Shelter life is stressful. Dogs are afraid and often shut down emotionally, which makes it harder for them to attract the notice of potential adopters. Mickey was one of those dogs.
A 6-year-old “bully breed” with a perfect Mickey Mouse pattern on his back, he had been at the Nebraska Humane Society several times. His first stay was when he was a puppy. He was adopted by a family, but surrendered again five years later. “When he came back, he had been with his family for a long time and was very stressed at the shelter, so we worked with him behind the scenes,” Pam Wiese, spokesperson for the NHS, tells This Dog’s Life.
He was then adopted by another family, but that wasn’t the end of his story. Unfortunately, circumstances brought Mickey back to the shelter a year later. “This time he was older and a bit more mellow and able to stand the constant traffic of our adoption kennels. But he just wasn’t getting adopted.”
The shelter started taking Mickey to off-site locations when they had booths at different events. “He was great with people and kids, and he was fine with other dogs present, but he didn’t like being up close and personal with other dogs,” Wiese reports. And that was making it difficult for Mickey to finally find his forever home. “He received some interest, but everyone had other dogs and the meet/greets with those canines didn’t go well.”
They decided to try something else. The La Vista Police Department in Nebraska had recently launched a program called K-9 for a Day, after hearing about the initiative’s success in Green Bay, Wisc. It allowed shelter dogs to come along on ride alongs with police officers to gain exposure and hopefully find a forever home.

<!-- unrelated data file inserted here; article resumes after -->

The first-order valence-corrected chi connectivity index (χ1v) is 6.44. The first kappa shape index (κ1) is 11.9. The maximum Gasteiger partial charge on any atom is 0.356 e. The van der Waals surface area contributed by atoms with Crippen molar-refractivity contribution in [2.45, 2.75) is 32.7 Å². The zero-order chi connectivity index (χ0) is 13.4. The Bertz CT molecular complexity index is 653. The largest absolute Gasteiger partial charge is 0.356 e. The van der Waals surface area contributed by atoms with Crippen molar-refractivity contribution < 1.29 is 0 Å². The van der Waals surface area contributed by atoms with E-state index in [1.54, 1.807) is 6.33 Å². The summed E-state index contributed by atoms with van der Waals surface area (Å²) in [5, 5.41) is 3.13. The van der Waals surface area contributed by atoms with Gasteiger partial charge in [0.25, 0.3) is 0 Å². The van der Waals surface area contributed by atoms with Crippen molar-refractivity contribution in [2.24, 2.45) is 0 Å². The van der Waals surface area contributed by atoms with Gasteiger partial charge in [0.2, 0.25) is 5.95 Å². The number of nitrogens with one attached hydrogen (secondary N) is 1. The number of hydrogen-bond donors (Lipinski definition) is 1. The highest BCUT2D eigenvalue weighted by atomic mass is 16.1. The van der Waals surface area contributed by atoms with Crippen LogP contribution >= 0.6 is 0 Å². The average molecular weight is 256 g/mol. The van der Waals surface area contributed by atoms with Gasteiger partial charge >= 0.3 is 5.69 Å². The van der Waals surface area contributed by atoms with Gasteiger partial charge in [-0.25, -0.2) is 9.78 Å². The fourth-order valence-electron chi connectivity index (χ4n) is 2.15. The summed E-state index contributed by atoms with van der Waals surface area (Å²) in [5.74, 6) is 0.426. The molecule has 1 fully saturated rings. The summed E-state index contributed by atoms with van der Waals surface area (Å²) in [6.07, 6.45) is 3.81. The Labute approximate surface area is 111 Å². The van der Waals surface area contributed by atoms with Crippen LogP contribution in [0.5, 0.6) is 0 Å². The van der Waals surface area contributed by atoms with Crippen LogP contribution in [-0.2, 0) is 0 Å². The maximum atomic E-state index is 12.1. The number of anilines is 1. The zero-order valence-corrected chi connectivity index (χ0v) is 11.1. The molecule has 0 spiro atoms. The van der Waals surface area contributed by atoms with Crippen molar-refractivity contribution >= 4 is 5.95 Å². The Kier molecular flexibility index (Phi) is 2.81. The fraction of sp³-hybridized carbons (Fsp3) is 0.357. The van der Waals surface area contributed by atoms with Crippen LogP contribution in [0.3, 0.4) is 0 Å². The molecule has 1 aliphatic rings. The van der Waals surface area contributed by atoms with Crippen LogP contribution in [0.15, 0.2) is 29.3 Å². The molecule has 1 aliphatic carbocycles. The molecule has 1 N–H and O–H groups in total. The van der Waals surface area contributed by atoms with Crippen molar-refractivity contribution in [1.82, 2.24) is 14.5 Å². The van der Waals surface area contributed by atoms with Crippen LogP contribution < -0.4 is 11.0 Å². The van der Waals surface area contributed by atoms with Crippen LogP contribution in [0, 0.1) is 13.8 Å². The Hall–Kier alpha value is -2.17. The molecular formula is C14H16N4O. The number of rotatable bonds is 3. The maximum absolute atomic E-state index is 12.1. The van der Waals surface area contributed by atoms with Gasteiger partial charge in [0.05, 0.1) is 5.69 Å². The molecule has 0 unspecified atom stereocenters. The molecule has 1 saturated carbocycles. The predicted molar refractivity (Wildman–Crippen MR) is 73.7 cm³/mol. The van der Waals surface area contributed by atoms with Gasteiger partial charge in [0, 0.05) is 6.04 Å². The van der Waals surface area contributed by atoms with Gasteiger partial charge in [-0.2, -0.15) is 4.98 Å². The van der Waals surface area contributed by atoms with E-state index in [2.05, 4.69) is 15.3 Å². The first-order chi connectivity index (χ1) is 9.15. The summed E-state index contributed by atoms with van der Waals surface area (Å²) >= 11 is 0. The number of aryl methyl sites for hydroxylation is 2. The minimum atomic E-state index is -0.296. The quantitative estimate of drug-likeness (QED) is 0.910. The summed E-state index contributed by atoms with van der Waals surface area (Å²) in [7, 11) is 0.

“The program offers an opportunity to not only strengthen our relationship with our partners at the Nebraska Human Society, but also allows our officers an opportunity to engage our community in a way that we may not have been able to without the addition of a great dog,” says Bryan Waugh, the Police Captain La Vista Police Department in Nebraska, who started the program.
The first dog who went out “on patrol” was Mickey. “He was the perfect choice for the K-9 program because he was mature, rode in the car well, greeted people beautifully, and we really wanted people to see his happy personality,” says Wiese.
Mickey’s big day began when an officer arrived to pick him up. He rode up front in the police car, and they stopped at the station to get Mickey a police patch for his collar. Then the pair headed out for a day of walks, visits to local stores and lots of admiration (and petting) from locals. And, of course, the bliss of sticking his nose out the window of a moving car.
“The officer loved that he had a dog with him when he went to do community engagement,” says Wiese. Mickey was an automatic conversation starter and made the officer more approachable as everyone wanted to meet the dog.
“This program allows the public to see these dogs out and about, being socialized and comfortable with others,” says Zwicky. “The program has proven to have a positive impact on the dogs, and it increases the chances they will be adopted into a loving, caring home.”
And that’s just what happened. Shannon Andresen saw his picture in the K-9 story coverage and fell in love. She came into the shelter with her boyfriend, and Mickey charmed the couple completely. They adopted him on the spot.
“We’ve gotten several updates from them and they LOVE him,” says Wiese. “He’s the only dog, so he’s king of the castle and he cuddles and is a wonderful gentleman.”
The program is run out of our Community Affairs Unit, but all of the officers support it and would love to have one of these great dogs as a partner for the day, says Zwicky. “It has generated some excitement and a lot of laughs around the station.” And what about the dogs? “If the dogs could talk, I’d say they are all saying, ‘me next!’”
The next lucky K9 for a Day dog is Nikko, a fluffy 7-month-old Papillon, patrolling with Officer Brown today. Stay tuned to the La Vista, Nebraska and La Vista Police Department social media for details.